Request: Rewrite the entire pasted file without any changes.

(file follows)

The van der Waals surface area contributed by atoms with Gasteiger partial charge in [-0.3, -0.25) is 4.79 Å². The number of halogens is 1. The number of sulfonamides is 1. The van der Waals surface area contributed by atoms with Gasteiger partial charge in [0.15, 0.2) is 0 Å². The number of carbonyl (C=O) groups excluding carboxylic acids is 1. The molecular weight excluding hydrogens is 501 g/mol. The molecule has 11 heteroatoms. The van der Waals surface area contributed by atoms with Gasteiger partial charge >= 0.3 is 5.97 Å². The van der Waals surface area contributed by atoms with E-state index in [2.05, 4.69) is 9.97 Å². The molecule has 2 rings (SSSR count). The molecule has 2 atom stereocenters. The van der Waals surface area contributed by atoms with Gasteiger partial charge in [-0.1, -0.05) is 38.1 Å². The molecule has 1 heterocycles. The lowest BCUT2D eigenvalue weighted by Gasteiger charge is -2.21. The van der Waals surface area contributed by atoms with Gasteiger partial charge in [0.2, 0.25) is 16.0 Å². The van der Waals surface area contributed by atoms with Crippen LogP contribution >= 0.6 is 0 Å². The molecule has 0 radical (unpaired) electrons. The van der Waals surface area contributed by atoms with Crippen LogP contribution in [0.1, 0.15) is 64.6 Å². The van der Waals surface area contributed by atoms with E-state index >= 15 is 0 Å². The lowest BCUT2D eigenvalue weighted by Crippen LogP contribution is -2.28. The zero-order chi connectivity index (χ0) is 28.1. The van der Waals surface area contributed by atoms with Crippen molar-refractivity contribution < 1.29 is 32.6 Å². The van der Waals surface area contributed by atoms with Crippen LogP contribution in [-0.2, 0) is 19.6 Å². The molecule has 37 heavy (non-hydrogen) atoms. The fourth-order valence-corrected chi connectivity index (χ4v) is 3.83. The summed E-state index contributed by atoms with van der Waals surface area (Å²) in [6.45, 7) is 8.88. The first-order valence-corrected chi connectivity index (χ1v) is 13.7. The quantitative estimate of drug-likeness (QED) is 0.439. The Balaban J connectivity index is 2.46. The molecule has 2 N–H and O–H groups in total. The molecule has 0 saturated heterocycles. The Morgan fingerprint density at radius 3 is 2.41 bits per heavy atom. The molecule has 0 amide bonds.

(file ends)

The van der Waals surface area contributed by atoms with Gasteiger partial charge in [-0.3, -0.25) is 4.79 Å². The number of halogens is 1. The number of sulfonamides is 1. The van der Waals surface area contributed by atoms with Gasteiger partial charge in [0.15, 0.2) is 0 Å². The number of carbonyl (C=O) groups excluding carboxylic acids is 1. The molecular weight excluding hydrogens is 501 g/mol. The molecule has 11 heteroatoms. The van der Waals surface area contributed by atoms with Gasteiger partial charge >= 0.3 is 5.97 Å². The van der Waals surface area contributed by atoms with E-state index in [2.05, 4.69) is 9.97 Å². The molecule has 2 rings (SSSR count). The molecule has 2 atom stereocenters. The van der Waals surface area contributed by atoms with Gasteiger partial charge in [-0.1, -0.05) is 38.1 Å². The molecule has 1 heterocycles. The lowest BCUT2D eigenvalue weighted by Gasteiger charge is -2.21. The van der Waals surface area contributed by atoms with Gasteiger partial charge in [0.2, 0.25) is 16.0 Å². The van der Waals surface area contributed by atoms with Crippen LogP contribution >= 0.6 is 0 Å². The molecule has 0 radical (unpaired) electrons. The van der Waals surface area contributed by atoms with Crippen LogP contribution in [0.1, 0.15) is 64.6 Å². The van der Waals surface area contributed by atoms with E-state index >= 15 is 0 Å². The lowest BCUT2D eigenvalue weighted by Crippen LogP contribution is -2.28. The zero-order chi connectivity index (χ0) is 28.1. The van der Waals surface area contributed by atoms with Crippen molar-refractivity contribution < 1.29 is 32.6 Å². The van der Waals surface area contributed by atoms with Crippen LogP contribution in [-0.2, 0) is 19.6 Å². The molecule has 37 heavy (non-hydrogen) atoms. The fourth-order valence-corrected chi connectivity index (χ4v) is 3.83. The summed E-state index contributed by atoms with van der Waals surface area (Å²) in [6.45, 7) is 8.88. The first-order valence-corrected chi connectivity index (χ1v) is 13.7. The quantitative estimate of drug-likeness (QED) is 0.439. The Balaban J connectivity index is 2.46. The molecule has 2 N–H and O–H groups in total. The molecule has 0 saturated heterocycles. The Morgan fingerprint density at radius 3 is 2.41 bits per heavy atom. The molecule has 0 amide bonds.